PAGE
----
Legal Matters

by Simon Lord

last updated 05/04/2013

– the story of the gym franchise
and the franchisee who took down the signs

by Simon Lord

last updated 05/04/2013

April 2013 - A dispute between Club Physical and a multi-unit franchisee was only resolved after a lot of publicity and a lot of legal fees

The high-profile dispute commenced on 8 February 2013 when Stuart Holder, who was a multiple franchisee of Club Physical through his three Colven companies, rebranded his three gyms without warning as Jolt Fitness. Existing Club Physical members found themselves transferred to the new brand and staff were similarly surprised.

The matter went to Court on 26 February with Club Physical seeking an injunction against Jolt Fitness to require it to stop trading, while Jolt Fitness sought an injunction to stop Club Physical using the database to contact members of the three re-branded gyms. The case was seen by many in the franchise sector as having implications for the agreements. The three gyms, at Westgate, Three Kings and Botany Downs in Auckland, represented a third of the nine-gym group.

During the Court hearing, lawyers for Mr Holder claimed that the franchisor had failed to provide proper support, failed to adjust the business model to allow for new competition and had produced marketing campaigns that members found offensive, Club Physical rejected all these claims. The franchisor also noted that the action had come just as a waiver of franchise fees had come to an end.

Forcing Resolution

Demonstrators outside Club Physical, Westgate, which was re-branded by a franchisee.The decision published by the respected Justice Helen Winkelmann on 7 March was that the first injunction was granted and Jolt Fitness must immediately stop trading from its three existing premises and, in one case, within 5kms of the existing premises. The counter injunction was denied, allowing Club Physical to use the database. Read an analysis of the judgment by barrister Deirdre Watson. Jolt Fitness posted an appeal on 8th March as a result of which the judge granted a stay until Monday 18 March 'to allow the parties to progress discussions towards an amicable resolution of the dispute.' This was later extended until Monday 25 March.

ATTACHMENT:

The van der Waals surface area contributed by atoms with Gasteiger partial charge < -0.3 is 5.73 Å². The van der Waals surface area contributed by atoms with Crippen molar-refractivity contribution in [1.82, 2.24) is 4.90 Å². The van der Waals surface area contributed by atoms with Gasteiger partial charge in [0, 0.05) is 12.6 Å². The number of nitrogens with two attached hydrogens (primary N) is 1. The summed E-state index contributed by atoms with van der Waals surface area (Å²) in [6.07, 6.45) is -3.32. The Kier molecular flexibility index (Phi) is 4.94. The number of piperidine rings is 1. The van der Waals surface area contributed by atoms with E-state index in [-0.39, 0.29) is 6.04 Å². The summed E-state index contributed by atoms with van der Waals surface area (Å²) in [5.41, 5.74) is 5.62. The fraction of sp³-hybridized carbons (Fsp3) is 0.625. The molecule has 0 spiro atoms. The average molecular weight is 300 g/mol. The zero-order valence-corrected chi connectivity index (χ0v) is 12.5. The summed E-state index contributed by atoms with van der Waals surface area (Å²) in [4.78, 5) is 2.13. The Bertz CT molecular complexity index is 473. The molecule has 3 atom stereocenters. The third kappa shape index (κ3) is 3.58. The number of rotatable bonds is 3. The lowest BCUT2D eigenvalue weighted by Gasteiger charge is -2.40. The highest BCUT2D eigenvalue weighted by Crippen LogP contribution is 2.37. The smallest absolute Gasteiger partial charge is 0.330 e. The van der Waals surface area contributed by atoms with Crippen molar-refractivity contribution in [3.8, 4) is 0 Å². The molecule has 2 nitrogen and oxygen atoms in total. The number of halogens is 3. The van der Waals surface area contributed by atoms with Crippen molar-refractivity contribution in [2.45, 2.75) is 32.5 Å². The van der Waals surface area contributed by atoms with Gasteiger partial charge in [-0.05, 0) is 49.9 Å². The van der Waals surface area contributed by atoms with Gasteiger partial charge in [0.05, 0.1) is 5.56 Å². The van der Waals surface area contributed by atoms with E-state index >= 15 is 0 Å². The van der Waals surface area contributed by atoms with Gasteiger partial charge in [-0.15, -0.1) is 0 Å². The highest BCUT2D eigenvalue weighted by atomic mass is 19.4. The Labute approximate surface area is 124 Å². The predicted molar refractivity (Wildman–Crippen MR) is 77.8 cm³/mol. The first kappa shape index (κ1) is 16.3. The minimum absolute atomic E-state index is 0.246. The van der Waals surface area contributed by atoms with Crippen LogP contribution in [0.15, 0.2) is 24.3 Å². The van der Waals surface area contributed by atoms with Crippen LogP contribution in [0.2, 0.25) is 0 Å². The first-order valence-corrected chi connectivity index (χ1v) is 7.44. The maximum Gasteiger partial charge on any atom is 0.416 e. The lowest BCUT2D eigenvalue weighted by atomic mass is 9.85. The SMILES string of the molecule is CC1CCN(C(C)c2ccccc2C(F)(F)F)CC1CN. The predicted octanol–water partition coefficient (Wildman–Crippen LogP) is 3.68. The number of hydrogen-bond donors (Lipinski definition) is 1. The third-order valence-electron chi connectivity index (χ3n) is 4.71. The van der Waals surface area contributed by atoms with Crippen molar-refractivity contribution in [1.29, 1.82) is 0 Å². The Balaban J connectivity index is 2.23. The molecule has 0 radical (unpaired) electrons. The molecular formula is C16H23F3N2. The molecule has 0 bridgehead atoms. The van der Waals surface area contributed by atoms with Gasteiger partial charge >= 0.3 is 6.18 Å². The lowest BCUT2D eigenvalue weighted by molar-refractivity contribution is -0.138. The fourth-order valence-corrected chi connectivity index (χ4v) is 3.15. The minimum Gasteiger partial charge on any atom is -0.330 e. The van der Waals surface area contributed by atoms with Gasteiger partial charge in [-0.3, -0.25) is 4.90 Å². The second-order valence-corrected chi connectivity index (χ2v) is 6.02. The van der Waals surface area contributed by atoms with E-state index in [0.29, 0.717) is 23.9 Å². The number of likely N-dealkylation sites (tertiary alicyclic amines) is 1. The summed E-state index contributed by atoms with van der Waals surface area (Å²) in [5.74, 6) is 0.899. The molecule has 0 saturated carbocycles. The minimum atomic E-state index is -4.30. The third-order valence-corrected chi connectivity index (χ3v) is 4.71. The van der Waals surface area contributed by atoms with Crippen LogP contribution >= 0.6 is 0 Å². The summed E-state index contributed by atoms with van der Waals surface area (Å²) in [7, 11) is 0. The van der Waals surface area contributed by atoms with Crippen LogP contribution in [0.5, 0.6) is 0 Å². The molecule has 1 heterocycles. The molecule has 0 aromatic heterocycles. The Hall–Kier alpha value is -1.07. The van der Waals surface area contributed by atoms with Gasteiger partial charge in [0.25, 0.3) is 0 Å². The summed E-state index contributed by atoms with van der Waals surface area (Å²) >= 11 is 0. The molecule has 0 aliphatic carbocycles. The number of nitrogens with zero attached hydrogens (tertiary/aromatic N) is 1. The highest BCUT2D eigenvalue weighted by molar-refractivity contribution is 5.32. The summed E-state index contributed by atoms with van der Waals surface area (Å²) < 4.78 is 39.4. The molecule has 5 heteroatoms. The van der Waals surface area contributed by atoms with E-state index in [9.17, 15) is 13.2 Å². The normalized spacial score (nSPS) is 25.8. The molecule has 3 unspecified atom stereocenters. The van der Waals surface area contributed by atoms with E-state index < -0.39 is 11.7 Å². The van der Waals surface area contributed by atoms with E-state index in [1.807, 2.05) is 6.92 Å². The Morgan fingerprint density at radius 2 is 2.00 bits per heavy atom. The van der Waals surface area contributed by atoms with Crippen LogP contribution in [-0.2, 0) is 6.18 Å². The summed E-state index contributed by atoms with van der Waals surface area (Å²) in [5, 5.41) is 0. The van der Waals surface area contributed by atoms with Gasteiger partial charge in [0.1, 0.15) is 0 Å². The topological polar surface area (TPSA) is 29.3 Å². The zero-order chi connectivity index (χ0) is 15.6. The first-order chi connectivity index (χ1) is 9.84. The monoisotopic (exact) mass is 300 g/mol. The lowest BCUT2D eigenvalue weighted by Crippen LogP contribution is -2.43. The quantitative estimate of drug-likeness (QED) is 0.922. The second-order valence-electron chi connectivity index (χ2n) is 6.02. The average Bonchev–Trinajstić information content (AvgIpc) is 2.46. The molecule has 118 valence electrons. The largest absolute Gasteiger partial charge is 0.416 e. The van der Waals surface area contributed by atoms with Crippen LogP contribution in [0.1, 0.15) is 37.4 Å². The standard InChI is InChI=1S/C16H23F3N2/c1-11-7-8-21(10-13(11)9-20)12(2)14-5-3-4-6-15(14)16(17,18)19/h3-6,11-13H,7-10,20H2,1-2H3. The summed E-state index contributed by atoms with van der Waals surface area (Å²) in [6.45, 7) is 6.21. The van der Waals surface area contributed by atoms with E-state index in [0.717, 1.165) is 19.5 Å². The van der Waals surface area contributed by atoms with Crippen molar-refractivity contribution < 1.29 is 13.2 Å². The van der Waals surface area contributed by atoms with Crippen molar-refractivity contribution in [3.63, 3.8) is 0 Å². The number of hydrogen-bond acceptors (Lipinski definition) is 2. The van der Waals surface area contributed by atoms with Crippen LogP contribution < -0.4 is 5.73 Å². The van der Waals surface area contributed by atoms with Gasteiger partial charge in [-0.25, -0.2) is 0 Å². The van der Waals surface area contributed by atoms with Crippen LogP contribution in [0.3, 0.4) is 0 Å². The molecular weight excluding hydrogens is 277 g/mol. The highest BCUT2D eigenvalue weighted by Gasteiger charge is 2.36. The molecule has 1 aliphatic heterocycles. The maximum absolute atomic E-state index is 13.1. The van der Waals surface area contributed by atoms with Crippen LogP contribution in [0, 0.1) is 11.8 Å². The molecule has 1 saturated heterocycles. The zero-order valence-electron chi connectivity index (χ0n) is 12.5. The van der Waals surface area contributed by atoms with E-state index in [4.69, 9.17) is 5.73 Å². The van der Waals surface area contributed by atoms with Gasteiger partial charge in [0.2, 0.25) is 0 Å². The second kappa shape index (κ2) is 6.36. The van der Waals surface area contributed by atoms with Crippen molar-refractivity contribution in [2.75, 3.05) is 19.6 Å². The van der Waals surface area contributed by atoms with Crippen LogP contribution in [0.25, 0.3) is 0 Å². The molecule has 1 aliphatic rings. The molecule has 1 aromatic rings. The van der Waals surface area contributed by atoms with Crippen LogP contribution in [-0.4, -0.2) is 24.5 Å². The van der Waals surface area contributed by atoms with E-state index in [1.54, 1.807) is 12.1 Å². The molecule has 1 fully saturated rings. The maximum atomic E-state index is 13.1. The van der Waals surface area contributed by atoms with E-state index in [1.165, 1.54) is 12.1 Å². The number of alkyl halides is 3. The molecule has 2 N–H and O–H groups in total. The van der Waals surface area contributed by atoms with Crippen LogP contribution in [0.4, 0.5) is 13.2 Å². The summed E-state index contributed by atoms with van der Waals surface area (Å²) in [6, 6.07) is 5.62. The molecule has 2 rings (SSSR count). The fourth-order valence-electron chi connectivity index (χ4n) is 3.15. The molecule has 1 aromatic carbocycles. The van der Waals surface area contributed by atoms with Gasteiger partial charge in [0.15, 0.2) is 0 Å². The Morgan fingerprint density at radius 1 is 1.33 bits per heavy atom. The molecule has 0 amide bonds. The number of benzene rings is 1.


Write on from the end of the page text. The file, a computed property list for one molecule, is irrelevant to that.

Under this pressure, an agreement was reached for Club Physical franchisor Paul Richards to take over the leases and restore all three gyms as Club Physical, with original branding and classes from 30 March. Most of the staff were re-employed by Club Physical. He said the gyms would be run as company-owned outlets and that Club Physical would not be rushing into any new franchise agreements.’

Even after the hand-over, however, it seems that there is still disagreement between the parties as to what was included in the agreement. According to a posting on the Jolt Fitness Facebook page dated 31 March, 'Everything that was on "the list" for each of the clubs was in the clubs at hand over. Claims by Club Physical that imply goods were stolen are mischievous, disingenuous and so an out right lie... We may now be forced to follow the same legal process that other ex Franchisees followed to prevent Mr. Richards from denigrating and defaming their names with false claims of theft.'

Costs and Brand Damage

No details of the nature of the settlement between the parties have been released. Lawyers for Mr Holder originally told the judge that if the Jolt Fitness gyms were forced to stop trading, the imposition of the injunction would 'terminate the defendants’ business with catastrophic effect.' 'The fourth defendant (Mr Holder) would lose his $2.1 million capital investment in the business, and the first three defendants (the Colven companies) would be rendered insolvent.'

The costs for both parties involved in this dispute would have been considerable: apart from such direct costs as legal fees, signage and promotional material; PR consultants’ fees and lost or cancelled memberships, there would also be damage to brand value and, of course, considerable distraction for both parties from their core businesses.

Warring in Public

An unusual aspect of the dispute was the way that the professional media and social media were utilised to gather public support among gym members, many of whom appear fiercely loyal to one side or the other. View the Facebook pages for Club Physical and Jolt Fitness. Club Physical also issued press releases, appeared on Campbell Live and arranged a demonstration of upset members outside one of the gyms.

Taking franchise disputes into the public arena in this way can be dangerous; one group of Australian academics has termed it ‘kamikaze conflict’.  However, some mediators regard conflict as a potential stimulus for improvements in a franchise system.

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